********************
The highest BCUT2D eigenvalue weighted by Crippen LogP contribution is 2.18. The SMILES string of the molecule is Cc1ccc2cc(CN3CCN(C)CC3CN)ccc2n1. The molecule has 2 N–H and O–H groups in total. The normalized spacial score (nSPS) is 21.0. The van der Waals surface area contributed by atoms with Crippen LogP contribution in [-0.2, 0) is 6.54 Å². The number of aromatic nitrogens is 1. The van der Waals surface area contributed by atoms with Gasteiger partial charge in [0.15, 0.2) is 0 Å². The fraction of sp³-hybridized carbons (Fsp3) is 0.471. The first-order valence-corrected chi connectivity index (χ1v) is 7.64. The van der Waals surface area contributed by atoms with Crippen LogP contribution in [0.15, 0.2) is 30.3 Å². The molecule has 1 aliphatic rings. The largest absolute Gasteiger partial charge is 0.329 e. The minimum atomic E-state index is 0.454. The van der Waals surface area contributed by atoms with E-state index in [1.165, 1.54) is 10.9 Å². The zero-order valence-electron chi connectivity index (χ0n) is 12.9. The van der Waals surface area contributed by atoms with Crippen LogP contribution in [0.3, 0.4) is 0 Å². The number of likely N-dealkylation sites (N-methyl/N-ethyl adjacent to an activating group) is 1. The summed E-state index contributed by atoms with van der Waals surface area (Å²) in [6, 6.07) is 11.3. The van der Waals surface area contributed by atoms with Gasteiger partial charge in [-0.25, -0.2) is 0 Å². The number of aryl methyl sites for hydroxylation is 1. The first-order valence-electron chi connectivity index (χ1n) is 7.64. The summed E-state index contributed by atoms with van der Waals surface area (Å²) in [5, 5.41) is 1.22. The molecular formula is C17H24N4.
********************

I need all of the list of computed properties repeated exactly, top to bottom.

The highest BCUT2D eigenvalue weighted by Crippen LogP contribution is 2.18. The SMILES string of the molecule is Cc1ccc2cc(CN3CCN(C)CC3CN)ccc2n1. The molecule has 2 N–H and O–H groups in total. The normalized spacial score (nSPS) is 21.0. The van der Waals surface area contributed by atoms with Crippen LogP contribution in [-0.2, 0) is 6.54 Å². The number of aromatic nitrogens is 1. The van der Waals surface area contributed by atoms with Gasteiger partial charge in [0.15, 0.2) is 0 Å². The fraction of sp³-hybridized carbons (Fsp3) is 0.471. The first-order valence-corrected chi connectivity index (χ1v) is 7.64. The van der Waals surface area contributed by atoms with Crippen LogP contribution in [0.15, 0.2) is 30.3 Å². The molecule has 1 aliphatic rings. The largest absolute Gasteiger partial charge is 0.329 e. The minimum atomic E-state index is 0.454. The van der Waals surface area contributed by atoms with E-state index in [1.165, 1.54) is 10.9 Å². The zero-order valence-electron chi connectivity index (χ0n) is 12.9. The van der Waals surface area contributed by atoms with Crippen LogP contribution in [0.3, 0.4) is 0 Å². The number of likely N-dealkylation sites (N-methyl/N-ethyl adjacent to an activating group) is 1. The summed E-state index contributed by atoms with van der Waals surface area (Å²) in [6, 6.07) is 11.3. The van der Waals surface area contributed by atoms with Gasteiger partial charge in [-0.25, -0.2) is 0 Å². The number of aryl methyl sites for hydroxylation is 1. The first-order valence-electron chi connectivity index (χ1n) is 7.64. The summed E-state index contributed by atoms with van der Waals surface area (Å²) in [5, 5.41) is 1.22. The molecular formula is C17H24N4.